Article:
Keep your team In close proximity. This goes against the grain of what the 4-H CCS is recommending. A lot of time and money is wasted if there is a facade of team members scattered throughout the U.S. Multi-state teams have to wait for calls to be returned, critical information to be sent, or planning meetings to be scheduled around travel plans. The lack of face to face designing and planning hinders project creativity and impedes progress. 

Select the very best specialized people you can find to be on your team. Think carefully about what each curriculum development task will require. Write out job descriptions and then find the best person to fulfill those tasks. Highly skilled and talented individuals working together will not only speed up project development, it will add a richer creative element to the entire project. 

As a project director, cater to your team members. Keep your team excited and provide them with incentives to keep them going. Seeing a curriculum develop from start to finish is a very grueling, yet rewarding process. (However, the rewards may not often be felt until the entire curriculum is printed and distributed.) 

Concern for diversity should be a curriculum underpinning. Writing an inclusionary curriculum should be top priority if 4-H is to reach the goal of meeting at least some of the needs of today’s youth. There are many good resources to guide you. Try the Anti-Bias Curriculum Tools for empowering Young Children. Some of the main themes to use in writing curriculum include: -Write with a mind set that everyone has a culture; -Do not generalize cultural practices within cultural groups; When referring to a family, emphasize that a behavior is particular to them. (eg. “This is what the family does.”; -Do not emphasize historic cultural traditions at the expense of contemporary life; -Do not use just one source of literature when relating to a culture; -Avoid “holiday tourism” that stereotypes events as representative of an entire group of people; – Avoid the editorial “we”.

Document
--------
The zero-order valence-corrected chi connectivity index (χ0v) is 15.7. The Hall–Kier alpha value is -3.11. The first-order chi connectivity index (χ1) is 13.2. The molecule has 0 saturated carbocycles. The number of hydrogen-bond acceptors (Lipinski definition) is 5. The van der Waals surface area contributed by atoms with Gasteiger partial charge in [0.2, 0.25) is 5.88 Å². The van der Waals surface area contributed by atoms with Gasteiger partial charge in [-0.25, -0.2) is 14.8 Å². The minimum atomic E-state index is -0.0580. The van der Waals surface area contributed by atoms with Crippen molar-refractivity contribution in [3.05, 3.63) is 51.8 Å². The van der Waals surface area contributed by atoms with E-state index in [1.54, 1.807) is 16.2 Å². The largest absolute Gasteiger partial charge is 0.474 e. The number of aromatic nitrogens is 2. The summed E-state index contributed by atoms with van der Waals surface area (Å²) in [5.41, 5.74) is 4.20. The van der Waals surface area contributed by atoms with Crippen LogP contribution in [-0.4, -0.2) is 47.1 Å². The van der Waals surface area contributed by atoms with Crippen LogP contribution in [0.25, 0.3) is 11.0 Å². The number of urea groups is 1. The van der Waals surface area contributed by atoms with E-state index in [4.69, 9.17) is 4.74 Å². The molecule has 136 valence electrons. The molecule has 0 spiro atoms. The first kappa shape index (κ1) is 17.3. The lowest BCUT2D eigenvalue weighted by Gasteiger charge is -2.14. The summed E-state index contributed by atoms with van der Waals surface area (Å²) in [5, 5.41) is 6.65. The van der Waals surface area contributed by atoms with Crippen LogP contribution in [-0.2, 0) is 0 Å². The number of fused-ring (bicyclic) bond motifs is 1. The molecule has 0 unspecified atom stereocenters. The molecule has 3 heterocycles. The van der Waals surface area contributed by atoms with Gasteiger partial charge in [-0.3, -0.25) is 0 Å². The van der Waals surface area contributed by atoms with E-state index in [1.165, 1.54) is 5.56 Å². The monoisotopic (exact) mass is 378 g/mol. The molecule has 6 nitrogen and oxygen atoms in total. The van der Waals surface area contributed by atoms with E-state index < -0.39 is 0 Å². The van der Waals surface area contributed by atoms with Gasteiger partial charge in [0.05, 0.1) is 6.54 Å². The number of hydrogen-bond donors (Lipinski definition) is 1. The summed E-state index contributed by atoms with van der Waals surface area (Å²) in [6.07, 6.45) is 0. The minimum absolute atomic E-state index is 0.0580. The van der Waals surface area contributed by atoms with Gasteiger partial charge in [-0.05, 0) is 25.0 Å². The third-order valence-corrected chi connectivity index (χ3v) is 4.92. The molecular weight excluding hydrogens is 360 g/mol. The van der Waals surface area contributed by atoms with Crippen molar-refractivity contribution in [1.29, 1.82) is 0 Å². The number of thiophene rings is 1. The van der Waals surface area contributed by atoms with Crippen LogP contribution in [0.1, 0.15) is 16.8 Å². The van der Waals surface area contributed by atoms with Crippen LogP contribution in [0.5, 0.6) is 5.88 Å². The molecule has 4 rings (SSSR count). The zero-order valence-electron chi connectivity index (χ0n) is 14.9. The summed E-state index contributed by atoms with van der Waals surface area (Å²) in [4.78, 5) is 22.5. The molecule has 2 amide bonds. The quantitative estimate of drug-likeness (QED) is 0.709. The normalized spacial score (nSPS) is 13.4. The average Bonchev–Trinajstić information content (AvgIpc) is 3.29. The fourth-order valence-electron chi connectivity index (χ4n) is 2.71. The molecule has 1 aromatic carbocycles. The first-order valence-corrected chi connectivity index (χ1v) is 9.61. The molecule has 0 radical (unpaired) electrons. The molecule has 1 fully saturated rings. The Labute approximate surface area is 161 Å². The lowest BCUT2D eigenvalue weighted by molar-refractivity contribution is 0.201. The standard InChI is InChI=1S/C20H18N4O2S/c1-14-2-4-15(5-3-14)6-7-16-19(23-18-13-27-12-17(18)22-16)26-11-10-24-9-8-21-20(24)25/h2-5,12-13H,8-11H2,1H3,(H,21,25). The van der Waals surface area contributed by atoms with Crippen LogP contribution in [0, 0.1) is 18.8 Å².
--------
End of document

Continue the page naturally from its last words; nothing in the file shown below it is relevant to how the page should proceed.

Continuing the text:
Working on a shoe string is bad for your health. Carefully examine the amount of in-kind contributions your budget/faculty can afford to contribute to the project. The grant funding you receive will probably only cover a portion of the cost of development. Be prepared to look for additional funding or plan to make a substantial inkind contribution. Having to cut corners is frustrating. 

Pilot test, pilot test, pilot test. And be sure to pilot test across the country, too. The pilot process is one of the most valuable parts of project development. Schedule plenty of time for it. Give your pilot testers a flexible period of time to tryout pieces. Without unbiased feedback, curriculum will NOT satisfy long term usage. 

Have a time line and stick to it. Do everything you can to stick with it. Burn out is a big problem with large, long term projects. A major reason for keeping to a timeline is that the longer the project lasts, more difficult it may be to keep team members motivated and excited. And be weary, project tasks will probably take twice as long as you think. 

Throw a party and enjoy your accomplishments. At the conclusion of the curriculum development process, with completed products in hand, take time to celebrate. Bibliography: Derman-Sparks, Louise and the A.B.C. Task Force. (1989). Anti-Bias Curriculum Tools for Empowering Young Children. National Association for the Education of Young Children: Washington DC. Hendricks, Patricia A., (1996, July). Developing Youth Curriculum Using the Targeting Life Skills Model. Iowa State University Cooperative Extension Service, Ames, Iowa. Kurth, J., Davis, M., Smith, A., Cirincione-Coles, K., Westwood, G., & Zurcher, T. (1992). Curriculum Development for Issues Programming: A National Handbook for Extension Youth Development Professionals. Extension Service, United States Department of Agriculture. Southern Region 4-H Literature Educational Materials Committee. (year unknown). Writing for 4-H. Oklahoma State University Cooperative Extension Service.